Day 359 3-year-old quickly learns the word “hoshano” (radiation)

To friends from Iran, thank you.

Iranians pray for Japanese quake victims

Iranians have prayed for the reconstruction of northeastern Japan. The area was devastated by an earthquake and tsunami almost a year ago.

In a ceremony held by the Japanese embassy in Tehran on Sunday, Iranian musicians played a traditional tune dedicated to victims of the disaster.

Pictures showing the devastation in the affected areas were on display, and visitors offered prayers for the victims.

Iran, like Japan, is known as a quake-prone country. More than 40,000 people were killed when a major quake hit the southeastern city of Bam 8 years ago.

An Iranian official from the Red Crescent Society led a relief team delivering 50,000 cans of food to the quake-hit Sendai City in Miyagi Prefecture immediately after the disaster.

The official said that he was impressed to see Japanese people patiently struggling to recover from the calamity when he visited Japan again 2 weeks previously. The official said the experience convinced him that people can recover from whatever hardship they encounter.

Japanese Ambassador Kinichi Komano expressed his gratitude for Iran’s assistance. He said the 2 countries became closer through the experience.

Monday, March 05, 2012 08:07 +0900 (JST)

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In the eyes of a child: 3-year-old’s life turned upside down by Fukushima crisis

DATE, Fukushima — “Grandpa, radiation scares me. Let’s go back.”

Those were the words of 3-year-old Yuka Kanno to her grandfather Hitoshi, 61, when he took her out for a walk in this city shortly after the meltdowns at the Fukushima No. 1 nuclear plant.

Almost a year after the beginning of the nuclear crisis, triggered by a massive earthquake and tsunami on March 11, 2011, radiation doses in Date are still high. As a result, Yuka’s world has changed drastically — from playing outdoors to staying at home alone, watching anime and playing with her dolls.

“She always plays quietly on her own,” Yuka’s 53-year-old grandmother Tomoko says, as she reflects on how the nuclear disaster has affected her granddaughter’s life.

“I couldn’t leave her alone at the time,” Tomoko recalls, still regretting how at the beginning of the nuclear crisis, fearing that there would be no food left in the city, she took Yuka with her when she went out to buy supplies. It was only much later that she learned that radioactive iodine from the Fukushima plant had fallen on the region.

One after another, most families with children around Yuka’s age have left Date. This April, the 3-year-old will enter a kindergarten near her family’s house. Originally, 13 children were scheduled to enroll with her. Now, there are only two others.

However, Yuka’s mother Miyuki — a 27-year-old pharmacist — fears she won’t be able to find a job if she leaves the city. After months of anxiety, she decided to stay with Yuka and her parents in Date. It was not an easy choice, made with much fear and hesitation.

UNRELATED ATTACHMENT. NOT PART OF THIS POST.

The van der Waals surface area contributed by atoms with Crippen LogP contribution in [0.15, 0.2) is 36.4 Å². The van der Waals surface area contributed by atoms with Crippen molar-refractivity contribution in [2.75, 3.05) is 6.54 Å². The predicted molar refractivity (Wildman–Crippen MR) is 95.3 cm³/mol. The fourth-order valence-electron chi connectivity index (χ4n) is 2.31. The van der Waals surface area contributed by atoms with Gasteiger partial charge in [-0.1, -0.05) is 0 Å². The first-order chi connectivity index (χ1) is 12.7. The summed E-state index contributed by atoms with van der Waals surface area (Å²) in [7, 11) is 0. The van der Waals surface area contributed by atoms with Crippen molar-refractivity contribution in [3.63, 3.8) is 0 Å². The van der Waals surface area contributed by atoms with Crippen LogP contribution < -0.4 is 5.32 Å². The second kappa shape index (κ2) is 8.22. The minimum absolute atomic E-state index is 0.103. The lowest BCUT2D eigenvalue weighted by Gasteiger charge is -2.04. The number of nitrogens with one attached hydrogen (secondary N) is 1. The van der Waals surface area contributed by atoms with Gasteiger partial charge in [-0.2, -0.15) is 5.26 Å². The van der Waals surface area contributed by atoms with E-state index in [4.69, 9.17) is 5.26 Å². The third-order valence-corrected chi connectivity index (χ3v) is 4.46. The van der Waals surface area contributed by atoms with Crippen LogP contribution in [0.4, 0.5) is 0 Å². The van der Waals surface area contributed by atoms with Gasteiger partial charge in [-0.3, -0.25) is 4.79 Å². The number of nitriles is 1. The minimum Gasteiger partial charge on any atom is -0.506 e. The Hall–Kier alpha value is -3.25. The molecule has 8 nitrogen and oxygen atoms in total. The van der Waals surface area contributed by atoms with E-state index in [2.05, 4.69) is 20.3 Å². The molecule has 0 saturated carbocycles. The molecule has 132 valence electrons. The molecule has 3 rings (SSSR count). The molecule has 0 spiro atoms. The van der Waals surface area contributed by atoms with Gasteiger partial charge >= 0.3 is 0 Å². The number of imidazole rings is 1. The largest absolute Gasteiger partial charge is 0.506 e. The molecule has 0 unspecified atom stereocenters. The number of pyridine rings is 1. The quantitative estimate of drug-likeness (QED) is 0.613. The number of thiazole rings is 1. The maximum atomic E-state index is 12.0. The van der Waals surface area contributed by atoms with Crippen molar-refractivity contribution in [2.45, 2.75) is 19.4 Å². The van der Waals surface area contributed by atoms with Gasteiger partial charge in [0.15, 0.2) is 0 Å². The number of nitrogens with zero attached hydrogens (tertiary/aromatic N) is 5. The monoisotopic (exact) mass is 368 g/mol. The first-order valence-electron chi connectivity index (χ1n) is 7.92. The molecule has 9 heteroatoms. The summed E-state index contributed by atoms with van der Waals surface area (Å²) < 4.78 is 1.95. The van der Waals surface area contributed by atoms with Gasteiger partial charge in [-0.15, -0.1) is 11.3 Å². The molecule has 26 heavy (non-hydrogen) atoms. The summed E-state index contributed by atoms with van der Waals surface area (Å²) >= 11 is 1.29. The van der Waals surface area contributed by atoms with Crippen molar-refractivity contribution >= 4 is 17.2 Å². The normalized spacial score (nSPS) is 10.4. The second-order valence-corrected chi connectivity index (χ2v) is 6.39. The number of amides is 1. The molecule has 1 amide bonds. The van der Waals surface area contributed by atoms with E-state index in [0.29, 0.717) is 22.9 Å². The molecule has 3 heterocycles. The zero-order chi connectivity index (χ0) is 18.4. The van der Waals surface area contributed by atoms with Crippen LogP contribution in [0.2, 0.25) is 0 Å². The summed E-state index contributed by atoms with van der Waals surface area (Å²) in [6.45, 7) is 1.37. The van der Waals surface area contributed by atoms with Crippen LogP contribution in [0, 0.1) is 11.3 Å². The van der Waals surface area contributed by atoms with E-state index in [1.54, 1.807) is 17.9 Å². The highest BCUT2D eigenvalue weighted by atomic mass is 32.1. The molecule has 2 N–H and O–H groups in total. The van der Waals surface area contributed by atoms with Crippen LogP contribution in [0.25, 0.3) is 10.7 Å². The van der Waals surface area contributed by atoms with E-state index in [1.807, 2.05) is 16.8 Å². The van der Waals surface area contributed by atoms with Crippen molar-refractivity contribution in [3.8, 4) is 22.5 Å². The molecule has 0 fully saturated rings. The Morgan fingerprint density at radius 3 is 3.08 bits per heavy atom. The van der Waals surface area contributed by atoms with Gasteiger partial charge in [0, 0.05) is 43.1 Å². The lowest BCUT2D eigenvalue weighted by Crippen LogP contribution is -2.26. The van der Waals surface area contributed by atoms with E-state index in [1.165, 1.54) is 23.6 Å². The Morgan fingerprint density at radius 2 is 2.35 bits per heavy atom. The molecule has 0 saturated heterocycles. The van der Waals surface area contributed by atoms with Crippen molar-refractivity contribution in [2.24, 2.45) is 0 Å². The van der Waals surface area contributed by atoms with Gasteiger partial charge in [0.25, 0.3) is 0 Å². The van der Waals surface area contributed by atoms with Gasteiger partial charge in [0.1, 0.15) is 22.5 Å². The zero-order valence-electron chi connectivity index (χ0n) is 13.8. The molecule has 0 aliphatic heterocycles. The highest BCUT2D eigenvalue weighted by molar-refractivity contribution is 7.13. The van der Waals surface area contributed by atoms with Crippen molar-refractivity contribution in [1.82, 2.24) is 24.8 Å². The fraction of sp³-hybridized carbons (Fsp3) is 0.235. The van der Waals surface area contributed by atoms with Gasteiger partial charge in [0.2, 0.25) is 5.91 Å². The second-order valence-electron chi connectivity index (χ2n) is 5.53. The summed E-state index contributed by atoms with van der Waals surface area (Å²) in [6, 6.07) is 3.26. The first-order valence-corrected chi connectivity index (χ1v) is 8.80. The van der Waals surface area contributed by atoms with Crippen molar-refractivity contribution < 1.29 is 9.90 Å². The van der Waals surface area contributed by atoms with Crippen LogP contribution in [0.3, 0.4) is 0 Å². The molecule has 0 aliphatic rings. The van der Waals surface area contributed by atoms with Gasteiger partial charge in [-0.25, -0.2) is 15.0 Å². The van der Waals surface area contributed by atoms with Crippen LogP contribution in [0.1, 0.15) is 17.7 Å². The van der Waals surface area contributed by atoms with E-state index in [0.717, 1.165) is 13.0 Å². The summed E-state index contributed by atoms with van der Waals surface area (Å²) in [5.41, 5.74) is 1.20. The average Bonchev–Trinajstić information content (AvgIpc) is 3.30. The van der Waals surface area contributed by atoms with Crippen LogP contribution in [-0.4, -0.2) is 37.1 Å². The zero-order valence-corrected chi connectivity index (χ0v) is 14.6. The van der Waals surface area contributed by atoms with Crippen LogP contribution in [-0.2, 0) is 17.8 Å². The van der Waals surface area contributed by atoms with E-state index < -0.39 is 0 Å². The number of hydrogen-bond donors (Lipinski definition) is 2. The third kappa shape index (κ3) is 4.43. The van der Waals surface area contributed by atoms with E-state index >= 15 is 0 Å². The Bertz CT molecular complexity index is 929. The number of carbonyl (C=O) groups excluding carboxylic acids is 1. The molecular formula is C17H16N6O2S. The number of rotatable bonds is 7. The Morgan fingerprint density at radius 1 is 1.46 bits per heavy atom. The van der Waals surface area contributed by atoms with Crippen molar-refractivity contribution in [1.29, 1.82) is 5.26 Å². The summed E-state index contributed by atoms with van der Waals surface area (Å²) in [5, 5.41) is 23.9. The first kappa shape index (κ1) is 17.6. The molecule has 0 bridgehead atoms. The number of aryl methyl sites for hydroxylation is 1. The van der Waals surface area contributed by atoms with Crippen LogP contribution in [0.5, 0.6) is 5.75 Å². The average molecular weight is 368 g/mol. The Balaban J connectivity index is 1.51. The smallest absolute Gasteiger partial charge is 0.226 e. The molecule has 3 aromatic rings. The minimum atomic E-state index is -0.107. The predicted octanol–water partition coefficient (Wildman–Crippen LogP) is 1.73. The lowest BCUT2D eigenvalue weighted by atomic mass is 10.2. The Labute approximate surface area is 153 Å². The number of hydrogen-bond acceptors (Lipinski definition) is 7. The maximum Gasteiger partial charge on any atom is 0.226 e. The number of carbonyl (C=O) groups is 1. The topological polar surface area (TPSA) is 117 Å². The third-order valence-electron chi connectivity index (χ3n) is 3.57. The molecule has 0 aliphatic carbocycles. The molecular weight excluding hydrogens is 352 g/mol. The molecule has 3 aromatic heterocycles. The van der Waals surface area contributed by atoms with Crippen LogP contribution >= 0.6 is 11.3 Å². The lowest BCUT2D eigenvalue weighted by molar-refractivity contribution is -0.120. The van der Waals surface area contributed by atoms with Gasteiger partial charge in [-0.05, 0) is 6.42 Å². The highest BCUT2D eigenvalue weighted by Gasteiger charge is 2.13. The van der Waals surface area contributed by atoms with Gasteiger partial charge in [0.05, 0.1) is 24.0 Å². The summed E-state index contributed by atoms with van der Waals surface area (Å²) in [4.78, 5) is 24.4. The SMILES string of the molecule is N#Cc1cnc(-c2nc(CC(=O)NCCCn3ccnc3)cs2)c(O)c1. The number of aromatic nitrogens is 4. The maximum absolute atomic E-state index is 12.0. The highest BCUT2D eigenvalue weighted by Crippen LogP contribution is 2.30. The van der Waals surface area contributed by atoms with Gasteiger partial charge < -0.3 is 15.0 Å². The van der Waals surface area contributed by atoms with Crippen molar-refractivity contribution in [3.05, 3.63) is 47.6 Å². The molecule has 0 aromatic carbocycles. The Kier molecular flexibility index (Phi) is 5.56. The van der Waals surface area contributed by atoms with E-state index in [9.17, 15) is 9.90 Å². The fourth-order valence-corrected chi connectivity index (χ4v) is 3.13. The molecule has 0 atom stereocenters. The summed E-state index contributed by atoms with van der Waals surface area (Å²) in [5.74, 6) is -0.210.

“Miyuki’s expressions on her face had changed for a while since the outbreak of the nuclear disaster,” her mother Tomoko recalls.

Yuka now spends most of every day watching animated kids’ shows on satellite TV, which her grandfather — who retired from teaching last year and is now a farmer — subscribes to so that Yuka wouldn’t get bored and lonely while stuck indoors. She gets to play outside her house sometimes, too, though for no more than 20 minutes at a time, once every few days.

“She was quick to remember the word ‘radioactivity,'” Hitoshi says.

When Tomoko has to take her granddaughter out, she carries her on her back to prevent the curious Yuka from touching dirt and plants along the way. She often tries to grab things anyway, and Tomoko stops her every time.

What Yuka is allowed to eat has also changed drastically. Before the disaster, Miyuki used to feed her rice from Hitoshi’s fields, but has now switched to rice from the prefectural city of Kitakata, far from the nuclear plant. Even though tests last year showed Hitoshi’s rice was not tainted with radioactive cesium, Miyuki still worried that it wouldn’t be safe enough for her daughter.

Regional produce is also forbidden at the family table, though Yuka loves fried “tara” sprouts — a local vegetable.

“I really want to eat it,” Yuka often tells her grandmother who, unable to fulfill Yuka’s wishes, is heartbroken every time.

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Medical personnel quitting Fukushima due to lingering fears of radiation exposure

One-year-old Himari, center, held by her mother Tomomi Sato, left, undergoes a radiation screening test at the welfare office in Oyama, Fukushima Prefecture, on May 24, 2011. (Mainichi)

One-year-old Himari, center, held by her mother Tomomi Sato, left, undergoes a radiation screening test at the welfare office in Oyama, Fukushima Prefecture, on May 24, 2011. (Mainichi)

FUKUSHIMA — Fears of radiation exposure continue to haunt people in Fukushima Prefecture, nearly one year after the March 11 megaquake and tsunami triggered the crisis at the Fukushima No. 1 Nuclear Power Plant.

Some residents are falling ill after being deprived of an ordinary life at home and in the office. Meanwhile, 62,674 residents, or roughly 3 percent of the prefecture’s pre-disaster population, have evacuated outside the prefecture as of Feb. 23.

Article continues at:

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Discovery of Neptunium-239 in Iitate-mura Finally Published by a Peer-Review Magazine (Nearly One Year after the Discovery)

A paper by a researcher at Tokyo University about discovery of neptunium-239 and other short-lived nuclides in Iitate-mura seems to have finally been accepted and published by Environmental Pollution, a peer-reviewed scientific magazine. It was made available online on January 20, 2012, and is published in the April 2012 issue of the magazine.

It took nearly 1 year for off-line readers to know about the discovery. The researcher took the samples of soil, plants and water in early April last year.